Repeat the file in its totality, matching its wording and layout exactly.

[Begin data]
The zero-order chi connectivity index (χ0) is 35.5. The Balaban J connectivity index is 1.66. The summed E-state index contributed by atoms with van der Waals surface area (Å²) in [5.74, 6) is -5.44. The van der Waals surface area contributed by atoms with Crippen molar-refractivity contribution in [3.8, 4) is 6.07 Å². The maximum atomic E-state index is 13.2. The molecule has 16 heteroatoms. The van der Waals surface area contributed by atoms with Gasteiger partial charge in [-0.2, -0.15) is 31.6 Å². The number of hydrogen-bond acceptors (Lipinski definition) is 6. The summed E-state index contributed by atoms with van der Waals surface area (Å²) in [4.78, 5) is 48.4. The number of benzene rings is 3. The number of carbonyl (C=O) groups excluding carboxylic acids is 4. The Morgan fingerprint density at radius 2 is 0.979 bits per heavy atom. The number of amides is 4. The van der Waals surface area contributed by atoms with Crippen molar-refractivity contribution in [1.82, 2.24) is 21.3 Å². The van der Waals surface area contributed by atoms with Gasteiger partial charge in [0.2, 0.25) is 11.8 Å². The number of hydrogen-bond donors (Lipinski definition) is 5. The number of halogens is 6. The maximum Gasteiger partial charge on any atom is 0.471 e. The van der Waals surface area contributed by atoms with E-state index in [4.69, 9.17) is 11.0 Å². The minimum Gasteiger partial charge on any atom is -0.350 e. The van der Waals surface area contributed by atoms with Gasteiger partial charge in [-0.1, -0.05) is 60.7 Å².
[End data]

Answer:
The zero-order chi connectivity index (χ0) is 35.5. The Balaban J connectivity index is 1.66. The summed E-state index contributed by atoms with van der Waals surface area (Å²) in [5.74, 6) is -5.44. The van der Waals surface area contributed by atoms with Crippen molar-refractivity contribution in [3.8, 4) is 6.07 Å². The maximum atomic E-state index is 13.2. The molecule has 16 heteroatoms. The van der Waals surface area contributed by atoms with Gasteiger partial charge in [-0.2, -0.15) is 31.6 Å². The number of hydrogen-bond acceptors (Lipinski definition) is 6. The summed E-state index contributed by atoms with van der Waals surface area (Å²) in [4.78, 5) is 48.4. The number of benzene rings is 3. The number of carbonyl (C=O) groups excluding carboxylic acids is 4. The Morgan fingerprint density at radius 2 is 0.979 bits per heavy atom. The number of amides is 4. The van der Waals surface area contributed by atoms with Crippen molar-refractivity contribution in [1.82, 2.24) is 21.3 Å². The van der Waals surface area contributed by atoms with Gasteiger partial charge in [0.2, 0.25) is 11.8 Å². The number of hydrogen-bond donors (Lipinski definition) is 5. The number of halogens is 6. The maximum Gasteiger partial charge on any atom is 0.471 e. The van der Waals surface area contributed by atoms with E-state index in [4.69, 9.17) is 11.0 Å². The minimum Gasteiger partial charge on any atom is -0.350 e. The van der Waals surface area contributed by atoms with Gasteiger partial charge in [-0.1, -0.05) is 60.7 Å².